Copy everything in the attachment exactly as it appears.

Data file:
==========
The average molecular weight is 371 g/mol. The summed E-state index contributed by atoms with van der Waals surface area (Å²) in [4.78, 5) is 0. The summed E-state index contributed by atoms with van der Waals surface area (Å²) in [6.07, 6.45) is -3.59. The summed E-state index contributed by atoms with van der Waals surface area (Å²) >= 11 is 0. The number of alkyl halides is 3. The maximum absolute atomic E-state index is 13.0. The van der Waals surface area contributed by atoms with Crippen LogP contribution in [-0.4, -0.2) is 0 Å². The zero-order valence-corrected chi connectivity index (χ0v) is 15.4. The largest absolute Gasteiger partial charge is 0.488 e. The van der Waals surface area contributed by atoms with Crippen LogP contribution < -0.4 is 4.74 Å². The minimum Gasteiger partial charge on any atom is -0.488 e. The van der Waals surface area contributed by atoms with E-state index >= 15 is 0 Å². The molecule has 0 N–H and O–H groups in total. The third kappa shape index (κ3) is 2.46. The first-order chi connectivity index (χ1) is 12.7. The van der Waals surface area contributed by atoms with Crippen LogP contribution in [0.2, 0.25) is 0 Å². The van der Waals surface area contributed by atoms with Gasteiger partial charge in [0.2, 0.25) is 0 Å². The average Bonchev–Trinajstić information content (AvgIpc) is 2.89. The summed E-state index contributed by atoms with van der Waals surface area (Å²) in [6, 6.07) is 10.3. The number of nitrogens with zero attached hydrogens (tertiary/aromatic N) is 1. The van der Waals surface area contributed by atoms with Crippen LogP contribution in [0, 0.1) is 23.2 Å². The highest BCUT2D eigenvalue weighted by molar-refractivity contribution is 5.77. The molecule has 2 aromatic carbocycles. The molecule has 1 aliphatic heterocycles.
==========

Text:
The average molecular weight is 371 g/mol. The summed E-state index contributed by atoms with van der Waals surface area (Å²) in [4.78, 5) is 0. The summed E-state index contributed by atoms with van der Waals surface area (Å²) in [6.07, 6.45) is -3.59. The summed E-state index contributed by atoms with van der Waals surface area (Å²) >= 11 is 0. The number of alkyl halides is 3. The maximum absolute atomic E-state index is 13.0. The van der Waals surface area contributed by atoms with Crippen LogP contribution in [-0.4, -0.2) is 0 Å². The zero-order valence-corrected chi connectivity index (χ0v) is 15.4. The largest absolute Gasteiger partial charge is 0.488 e. The van der Waals surface area contributed by atoms with Crippen LogP contribution < -0.4 is 4.74 Å². The minimum Gasteiger partial charge on any atom is -0.488 e. The van der Waals surface area contributed by atoms with E-state index >= 15 is 0 Å². The molecule has 0 N–H and O–H groups in total. The third kappa shape index (κ3) is 2.46. The first-order chi connectivity index (χ1) is 12.7. The van der Waals surface area contributed by atoms with Crippen LogP contribution in [0.2, 0.25) is 0 Å². The van der Waals surface area contributed by atoms with Gasteiger partial charge in [0.2, 0.25) is 0 Å². The average Bonchev–Trinajstić information content (AvgIpc) is 2.89. The summed E-state index contributed by atoms with van der Waals surface area (Å²) in [6, 6.07) is 10.3. The number of nitrogens with zero attached hydrogens (tertiary/aromatic N) is 1. The van der Waals surface area contributed by atoms with Crippen LogP contribution in [0, 0.1) is 23.2 Å². The highest BCUT2D eigenvalue weighted by molar-refractivity contribution is 5.77. The molecule has 2 aromatic carbocycles. The molecule has 1 aliphatic heterocycles.